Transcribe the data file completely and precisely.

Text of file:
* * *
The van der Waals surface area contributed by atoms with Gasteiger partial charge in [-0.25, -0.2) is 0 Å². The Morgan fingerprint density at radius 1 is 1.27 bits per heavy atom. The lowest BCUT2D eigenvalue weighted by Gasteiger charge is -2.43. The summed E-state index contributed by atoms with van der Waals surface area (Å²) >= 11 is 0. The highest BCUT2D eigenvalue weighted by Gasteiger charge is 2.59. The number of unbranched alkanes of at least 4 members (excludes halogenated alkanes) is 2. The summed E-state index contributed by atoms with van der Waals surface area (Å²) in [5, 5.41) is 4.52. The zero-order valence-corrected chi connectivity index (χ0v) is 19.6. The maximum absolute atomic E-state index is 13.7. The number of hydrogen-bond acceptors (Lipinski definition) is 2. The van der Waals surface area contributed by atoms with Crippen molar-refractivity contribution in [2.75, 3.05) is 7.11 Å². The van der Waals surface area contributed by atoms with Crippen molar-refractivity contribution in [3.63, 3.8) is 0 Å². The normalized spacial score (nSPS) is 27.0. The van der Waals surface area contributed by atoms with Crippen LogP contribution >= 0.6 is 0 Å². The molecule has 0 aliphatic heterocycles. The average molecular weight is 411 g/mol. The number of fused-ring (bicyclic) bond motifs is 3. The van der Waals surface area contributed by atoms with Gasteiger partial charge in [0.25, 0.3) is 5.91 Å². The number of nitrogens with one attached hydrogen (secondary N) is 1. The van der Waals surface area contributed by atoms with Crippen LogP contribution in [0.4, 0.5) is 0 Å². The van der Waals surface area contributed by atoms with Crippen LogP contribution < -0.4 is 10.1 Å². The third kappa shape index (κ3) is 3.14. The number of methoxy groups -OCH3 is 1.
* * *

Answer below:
The van der Waals surface area contributed by atoms with Gasteiger partial charge in [-0.25, -0.2) is 0 Å². The Morgan fingerprint density at radius 1 is 1.27 bits per heavy atom. The lowest BCUT2D eigenvalue weighted by Gasteiger charge is -2.43. The summed E-state index contributed by atoms with van der Waals surface area (Å²) >= 11 is 0. The highest BCUT2D eigenvalue weighted by Gasteiger charge is 2.59. The number of unbranched alkanes of at least 4 members (excludes halogenated alkanes) is 2. The summed E-state index contributed by atoms with van der Waals surface area (Å²) in [5, 5.41) is 4.52. The zero-order valence-corrected chi connectivity index (χ0v) is 19.6. The maximum absolute atomic E-state index is 13.7. The number of hydrogen-bond acceptors (Lipinski definition) is 2. The van der Waals surface area contributed by atoms with Crippen molar-refractivity contribution in [2.75, 3.05) is 7.11 Å². The van der Waals surface area contributed by atoms with Crippen molar-refractivity contribution in [3.63, 3.8) is 0 Å². The normalized spacial score (nSPS) is 27.0. The van der Waals surface area contributed by atoms with Crippen LogP contribution >= 0.6 is 0 Å². The molecule has 0 aliphatic heterocycles. The average molecular weight is 411 g/mol. The number of fused-ring (bicyclic) bond motifs is 3. The van der Waals surface area contributed by atoms with Gasteiger partial charge in [0.25, 0.3) is 5.91 Å². The number of nitrogens with one attached hydrogen (secondary N) is 1. The van der Waals surface area contributed by atoms with Crippen LogP contribution in [0.4, 0.5) is 0 Å². The van der Waals surface area contributed by atoms with Crippen LogP contribution < -0.4 is 10.1 Å². The third kappa shape index (κ3) is 3.14. The number of methoxy groups -OCH3 is 1.